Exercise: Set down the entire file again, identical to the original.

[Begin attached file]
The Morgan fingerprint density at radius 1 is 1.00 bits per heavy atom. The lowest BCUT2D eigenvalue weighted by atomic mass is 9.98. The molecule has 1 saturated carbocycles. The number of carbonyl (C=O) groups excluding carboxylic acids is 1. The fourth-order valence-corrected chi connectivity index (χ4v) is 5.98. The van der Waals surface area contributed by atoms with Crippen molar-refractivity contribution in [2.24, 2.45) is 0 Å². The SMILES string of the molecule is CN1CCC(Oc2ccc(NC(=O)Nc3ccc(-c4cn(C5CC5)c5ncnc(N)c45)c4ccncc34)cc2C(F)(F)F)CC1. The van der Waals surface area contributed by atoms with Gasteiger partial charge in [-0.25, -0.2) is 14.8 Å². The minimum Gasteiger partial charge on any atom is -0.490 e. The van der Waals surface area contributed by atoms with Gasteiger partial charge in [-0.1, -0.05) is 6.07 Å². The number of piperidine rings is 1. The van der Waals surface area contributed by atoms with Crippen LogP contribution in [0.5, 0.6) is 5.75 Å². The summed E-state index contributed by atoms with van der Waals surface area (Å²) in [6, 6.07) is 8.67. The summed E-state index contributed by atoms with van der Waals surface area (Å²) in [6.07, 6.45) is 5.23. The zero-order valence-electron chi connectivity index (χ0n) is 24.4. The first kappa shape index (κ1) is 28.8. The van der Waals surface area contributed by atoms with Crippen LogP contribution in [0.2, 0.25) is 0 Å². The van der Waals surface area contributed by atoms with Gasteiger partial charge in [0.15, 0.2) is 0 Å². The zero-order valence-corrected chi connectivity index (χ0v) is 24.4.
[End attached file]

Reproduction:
The Morgan fingerprint density at radius 1 is 1.00 bits per heavy atom. The lowest BCUT2D eigenvalue weighted by atomic mass is 9.98. The molecule has 1 saturated carbocycles. The number of carbonyl (C=O) groups excluding carboxylic acids is 1. The fourth-order valence-corrected chi connectivity index (χ4v) is 5.98. The van der Waals surface area contributed by atoms with Crippen molar-refractivity contribution in [2.24, 2.45) is 0 Å². The SMILES string of the molecule is CN1CCC(Oc2ccc(NC(=O)Nc3ccc(-c4cn(C5CC5)c5ncnc(N)c45)c4ccncc34)cc2C(F)(F)F)CC1. The van der Waals surface area contributed by atoms with Gasteiger partial charge in [-0.25, -0.2) is 14.8 Å². The minimum Gasteiger partial charge on any atom is -0.490 e. The van der Waals surface area contributed by atoms with Gasteiger partial charge in [-0.1, -0.05) is 6.07 Å². The number of piperidine rings is 1. The van der Waals surface area contributed by atoms with Crippen LogP contribution in [0.5, 0.6) is 5.75 Å². The summed E-state index contributed by atoms with van der Waals surface area (Å²) in [6, 6.07) is 8.67. The summed E-state index contributed by atoms with van der Waals surface area (Å²) in [6.07, 6.45) is 5.23. The zero-order valence-electron chi connectivity index (χ0n) is 24.4. The first kappa shape index (κ1) is 28.8. The van der Waals surface area contributed by atoms with Crippen LogP contribution in [0.2, 0.25) is 0 Å². The van der Waals surface area contributed by atoms with Gasteiger partial charge in [0.15, 0.2) is 0 Å². The zero-order valence-corrected chi connectivity index (χ0v) is 24.4.